Nestled into a hillside in Glendale, California, this glass box overlooks an open space preserve.
Architect Richard Neutra’s 1961 Taylor House is surrounded by woodlands and enjoys the privacy of a quiet, dead-end street. Its glass walls, open layout, and sightlines lend a sense of expansiveness and connection to nature.
A description of the home in Taschen’s Richard Neutra: Complete Works describes the home this way: “Surrounded by oaks, the small house is spacious, highly organized, easy-going. No attitude. What looks to be a judicious use of lines and planes unfolds into a complex integration of events that knit the house together seamlessly and created the context for dwelling.”
Now nearly 60 years after its construction, the Taylor House was recently listed for $1,750,000. The current and longtime homeowner restored the 1,477-square-foot dwelling about a decade ago, preserving many of Neutra’s details and outfitting the interior with vintage midcentury furniture. The kitchen appears largely in vintage, if not original, condition, as does the living room and two bedrooms. Keep scrolling to see more of this nature lover’s retreat in the Verdugo Mountains.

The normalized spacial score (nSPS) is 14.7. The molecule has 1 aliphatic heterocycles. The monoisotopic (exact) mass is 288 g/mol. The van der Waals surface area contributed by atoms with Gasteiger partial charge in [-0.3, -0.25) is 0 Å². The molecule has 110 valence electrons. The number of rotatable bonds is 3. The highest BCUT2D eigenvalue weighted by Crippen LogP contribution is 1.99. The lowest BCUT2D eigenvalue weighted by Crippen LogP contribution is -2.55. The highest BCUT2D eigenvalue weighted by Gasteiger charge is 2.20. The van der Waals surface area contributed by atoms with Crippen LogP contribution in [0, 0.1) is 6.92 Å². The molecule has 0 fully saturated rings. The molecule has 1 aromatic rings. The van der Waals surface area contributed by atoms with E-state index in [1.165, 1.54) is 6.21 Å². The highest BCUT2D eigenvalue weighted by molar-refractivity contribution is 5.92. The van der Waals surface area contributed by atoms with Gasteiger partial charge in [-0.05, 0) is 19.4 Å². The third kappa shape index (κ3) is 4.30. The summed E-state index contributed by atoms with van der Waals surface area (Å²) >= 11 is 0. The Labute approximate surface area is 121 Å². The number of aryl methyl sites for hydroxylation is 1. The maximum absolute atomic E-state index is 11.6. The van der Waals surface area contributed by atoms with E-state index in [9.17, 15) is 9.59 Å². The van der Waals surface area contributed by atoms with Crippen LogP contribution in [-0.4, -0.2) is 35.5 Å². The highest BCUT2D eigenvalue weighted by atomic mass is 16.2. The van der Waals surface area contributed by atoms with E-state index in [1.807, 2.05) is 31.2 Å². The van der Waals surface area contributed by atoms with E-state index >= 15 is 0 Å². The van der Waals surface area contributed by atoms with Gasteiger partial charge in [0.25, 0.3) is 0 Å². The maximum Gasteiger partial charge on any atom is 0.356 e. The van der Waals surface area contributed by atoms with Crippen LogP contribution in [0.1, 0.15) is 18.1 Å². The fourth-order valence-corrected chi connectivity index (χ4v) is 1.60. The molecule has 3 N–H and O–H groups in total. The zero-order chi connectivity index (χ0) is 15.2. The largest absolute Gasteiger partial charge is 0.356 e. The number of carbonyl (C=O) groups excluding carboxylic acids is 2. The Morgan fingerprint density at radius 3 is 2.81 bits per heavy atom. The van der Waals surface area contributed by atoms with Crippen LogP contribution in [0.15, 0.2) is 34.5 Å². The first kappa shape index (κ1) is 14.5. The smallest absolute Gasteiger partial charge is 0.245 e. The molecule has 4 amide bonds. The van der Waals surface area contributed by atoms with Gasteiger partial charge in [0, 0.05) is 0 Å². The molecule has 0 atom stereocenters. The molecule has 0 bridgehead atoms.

See the full story on Dwell.com: Richard Neutra’s Enchanting Taylor House Seeks $1.75M
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